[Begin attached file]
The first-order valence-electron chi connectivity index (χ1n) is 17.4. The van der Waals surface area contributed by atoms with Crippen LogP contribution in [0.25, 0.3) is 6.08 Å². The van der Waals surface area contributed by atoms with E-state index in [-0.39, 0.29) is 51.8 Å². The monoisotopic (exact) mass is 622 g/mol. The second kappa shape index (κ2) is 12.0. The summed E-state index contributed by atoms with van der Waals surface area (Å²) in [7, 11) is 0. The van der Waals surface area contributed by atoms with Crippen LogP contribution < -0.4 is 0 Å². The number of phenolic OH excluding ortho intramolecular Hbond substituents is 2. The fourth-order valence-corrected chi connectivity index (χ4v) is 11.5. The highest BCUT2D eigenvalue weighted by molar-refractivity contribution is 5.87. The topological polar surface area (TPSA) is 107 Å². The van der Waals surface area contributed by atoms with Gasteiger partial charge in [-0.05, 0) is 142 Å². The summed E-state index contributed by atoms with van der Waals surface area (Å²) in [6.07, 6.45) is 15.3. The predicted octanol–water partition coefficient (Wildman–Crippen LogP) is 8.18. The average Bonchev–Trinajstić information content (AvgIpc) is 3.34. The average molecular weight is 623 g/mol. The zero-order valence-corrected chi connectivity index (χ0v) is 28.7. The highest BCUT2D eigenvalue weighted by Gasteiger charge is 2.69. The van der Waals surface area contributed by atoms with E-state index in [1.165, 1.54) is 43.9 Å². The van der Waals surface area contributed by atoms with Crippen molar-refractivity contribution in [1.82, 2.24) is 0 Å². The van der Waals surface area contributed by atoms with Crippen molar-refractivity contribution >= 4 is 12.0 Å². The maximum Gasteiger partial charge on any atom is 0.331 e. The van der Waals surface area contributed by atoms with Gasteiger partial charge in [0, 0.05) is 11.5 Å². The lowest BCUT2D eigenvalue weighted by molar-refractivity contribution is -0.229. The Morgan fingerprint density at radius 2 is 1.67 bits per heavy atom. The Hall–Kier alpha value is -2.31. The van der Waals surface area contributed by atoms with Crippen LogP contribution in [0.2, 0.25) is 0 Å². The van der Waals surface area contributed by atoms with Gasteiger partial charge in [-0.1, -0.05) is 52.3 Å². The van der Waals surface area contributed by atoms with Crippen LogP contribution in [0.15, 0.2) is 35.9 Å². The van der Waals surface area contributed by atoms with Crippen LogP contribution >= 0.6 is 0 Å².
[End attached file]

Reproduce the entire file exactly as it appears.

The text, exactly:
The first-order valence-electron chi connectivity index (χ1n) is 17.4. The van der Waals surface area contributed by atoms with Crippen LogP contribution in [0.25, 0.3) is 6.08 Å². The van der Waals surface area contributed by atoms with E-state index in [-0.39, 0.29) is 51.8 Å². The monoisotopic (exact) mass is 622 g/mol. The second kappa shape index (κ2) is 12.0. The summed E-state index contributed by atoms with van der Waals surface area (Å²) in [7, 11) is 0. The van der Waals surface area contributed by atoms with Crippen LogP contribution < -0.4 is 0 Å². The number of phenolic OH excluding ortho intramolecular Hbond substituents is 2. The fourth-order valence-corrected chi connectivity index (χ4v) is 11.5. The highest BCUT2D eigenvalue weighted by molar-refractivity contribution is 5.87. The topological polar surface area (TPSA) is 107 Å². The van der Waals surface area contributed by atoms with Gasteiger partial charge in [-0.05, 0) is 142 Å². The summed E-state index contributed by atoms with van der Waals surface area (Å²) in [6.07, 6.45) is 15.3. The predicted octanol–water partition coefficient (Wildman–Crippen LogP) is 8.18. The average Bonchev–Trinajstić information content (AvgIpc) is 3.34. The average molecular weight is 623 g/mol. The zero-order valence-corrected chi connectivity index (χ0v) is 28.7. The highest BCUT2D eigenvalue weighted by Gasteiger charge is 2.69. The van der Waals surface area contributed by atoms with E-state index in [1.165, 1.54) is 43.9 Å². The van der Waals surface area contributed by atoms with Crippen molar-refractivity contribution in [1.82, 2.24) is 0 Å². The van der Waals surface area contributed by atoms with Crippen molar-refractivity contribution >= 4 is 12.0 Å². The maximum Gasteiger partial charge on any atom is 0.331 e. The van der Waals surface area contributed by atoms with Gasteiger partial charge in [0, 0.05) is 11.5 Å². The lowest BCUT2D eigenvalue weighted by molar-refractivity contribution is -0.229. The Morgan fingerprint density at radius 2 is 1.67 bits per heavy atom. The Hall–Kier alpha value is -2.31. The van der Waals surface area contributed by atoms with Crippen LogP contribution in [0.2, 0.25) is 0 Å². The van der Waals surface area contributed by atoms with Gasteiger partial charge in [-0.1, -0.05) is 52.3 Å². The van der Waals surface area contributed by atoms with Crippen LogP contribution in [0.15, 0.2) is 35.9 Å². The van der Waals surface area contributed by atoms with Crippen LogP contribution >= 0.6 is 0 Å².